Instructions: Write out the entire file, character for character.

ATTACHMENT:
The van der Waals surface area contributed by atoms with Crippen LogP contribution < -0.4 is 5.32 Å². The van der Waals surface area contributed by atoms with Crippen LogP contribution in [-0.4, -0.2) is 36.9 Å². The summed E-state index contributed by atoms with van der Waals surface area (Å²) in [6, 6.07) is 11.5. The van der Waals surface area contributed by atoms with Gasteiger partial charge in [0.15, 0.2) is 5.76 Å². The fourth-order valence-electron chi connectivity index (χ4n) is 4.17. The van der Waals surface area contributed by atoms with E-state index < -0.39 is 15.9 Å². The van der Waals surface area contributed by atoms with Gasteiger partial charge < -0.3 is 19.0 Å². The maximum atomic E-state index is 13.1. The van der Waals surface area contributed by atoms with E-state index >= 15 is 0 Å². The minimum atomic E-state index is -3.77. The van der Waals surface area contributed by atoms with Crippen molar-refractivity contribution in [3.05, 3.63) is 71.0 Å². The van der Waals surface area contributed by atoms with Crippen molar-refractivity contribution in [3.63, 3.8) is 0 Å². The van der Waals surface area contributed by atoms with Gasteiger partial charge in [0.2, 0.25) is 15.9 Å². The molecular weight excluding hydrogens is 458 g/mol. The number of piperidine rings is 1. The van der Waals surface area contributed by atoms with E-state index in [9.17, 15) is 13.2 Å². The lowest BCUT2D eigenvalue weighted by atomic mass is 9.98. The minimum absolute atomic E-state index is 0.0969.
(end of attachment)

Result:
The van der Waals surface area contributed by atoms with Crippen LogP contribution < -0.4 is 5.32 Å². The van der Waals surface area contributed by atoms with Crippen LogP contribution in [-0.4, -0.2) is 36.9 Å². The summed E-state index contributed by atoms with van der Waals surface area (Å²) in [6, 6.07) is 11.5. The van der Waals surface area contributed by atoms with Gasteiger partial charge in [0.15, 0.2) is 5.76 Å². The fourth-order valence-electron chi connectivity index (χ4n) is 4.17. The van der Waals surface area contributed by atoms with E-state index < -0.39 is 15.9 Å². The van der Waals surface area contributed by atoms with Gasteiger partial charge < -0.3 is 19.0 Å². The maximum atomic E-state index is 13.1. The van der Waals surface area contributed by atoms with E-state index >= 15 is 0 Å². The minimum atomic E-state index is -3.77. The van der Waals surface area contributed by atoms with Crippen molar-refractivity contribution in [3.05, 3.63) is 71.0 Å². The van der Waals surface area contributed by atoms with Crippen molar-refractivity contribution in [3.63, 3.8) is 0 Å². The van der Waals surface area contributed by atoms with Gasteiger partial charge in [0.2, 0.25) is 15.9 Å². The molecular weight excluding hydrogens is 458 g/mol. The number of piperidine rings is 1. The van der Waals surface area contributed by atoms with E-state index in [9.17, 15) is 13.2 Å². The lowest BCUT2D eigenvalue weighted by atomic mass is 9.98. The minimum absolute atomic E-state index is 0.0969.